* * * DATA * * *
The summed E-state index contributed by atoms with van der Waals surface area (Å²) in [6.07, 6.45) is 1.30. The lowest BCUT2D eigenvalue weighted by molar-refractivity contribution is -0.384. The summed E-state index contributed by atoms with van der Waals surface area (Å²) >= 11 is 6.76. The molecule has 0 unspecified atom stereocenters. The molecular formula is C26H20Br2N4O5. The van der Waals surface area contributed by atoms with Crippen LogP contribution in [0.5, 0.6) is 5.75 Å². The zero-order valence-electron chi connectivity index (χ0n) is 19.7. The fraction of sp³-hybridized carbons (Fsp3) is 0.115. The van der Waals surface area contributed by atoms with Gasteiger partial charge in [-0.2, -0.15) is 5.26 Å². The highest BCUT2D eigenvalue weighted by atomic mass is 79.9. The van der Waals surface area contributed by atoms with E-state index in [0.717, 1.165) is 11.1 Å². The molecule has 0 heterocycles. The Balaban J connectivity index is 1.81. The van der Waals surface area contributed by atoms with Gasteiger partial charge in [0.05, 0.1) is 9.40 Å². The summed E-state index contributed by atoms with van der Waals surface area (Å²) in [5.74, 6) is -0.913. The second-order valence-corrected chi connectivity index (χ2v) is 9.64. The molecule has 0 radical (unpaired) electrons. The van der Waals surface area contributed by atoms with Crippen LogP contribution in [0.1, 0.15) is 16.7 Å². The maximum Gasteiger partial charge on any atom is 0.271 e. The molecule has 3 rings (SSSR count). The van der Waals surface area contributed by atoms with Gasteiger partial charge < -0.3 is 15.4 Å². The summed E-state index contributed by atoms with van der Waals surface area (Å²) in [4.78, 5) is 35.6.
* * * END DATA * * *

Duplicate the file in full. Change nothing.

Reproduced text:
The summed E-state index contributed by atoms with van der Waals surface area (Å²) in [6.07, 6.45) is 1.30. The lowest BCUT2D eigenvalue weighted by molar-refractivity contribution is -0.384. The summed E-state index contributed by atoms with van der Waals surface area (Å²) >= 11 is 6.76. The molecule has 0 unspecified atom stereocenters. The molecular formula is C26H20Br2N4O5. The van der Waals surface area contributed by atoms with Crippen LogP contribution in [0.5, 0.6) is 5.75 Å². The zero-order valence-electron chi connectivity index (χ0n) is 19.7. The fraction of sp³-hybridized carbons (Fsp3) is 0.115. The van der Waals surface area contributed by atoms with Gasteiger partial charge in [-0.2, -0.15) is 5.26 Å². The highest BCUT2D eigenvalue weighted by atomic mass is 79.9. The van der Waals surface area contributed by atoms with E-state index in [0.717, 1.165) is 11.1 Å². The molecule has 0 heterocycles. The Balaban J connectivity index is 1.81. The van der Waals surface area contributed by atoms with Gasteiger partial charge in [0.05, 0.1) is 9.40 Å². The summed E-state index contributed by atoms with van der Waals surface area (Å²) in [5.74, 6) is -0.913. The second-order valence-corrected chi connectivity index (χ2v) is 9.64. The molecule has 0 radical (unpaired) electrons. The van der Waals surface area contributed by atoms with Crippen LogP contribution in [0.1, 0.15) is 16.7 Å². The maximum Gasteiger partial charge on any atom is 0.271 e. The molecule has 3 rings (SSSR count). The van der Waals surface area contributed by atoms with Gasteiger partial charge < -0.3 is 15.4 Å². The summed E-state index contributed by atoms with van der Waals surface area (Å²) in [4.78, 5) is 35.6.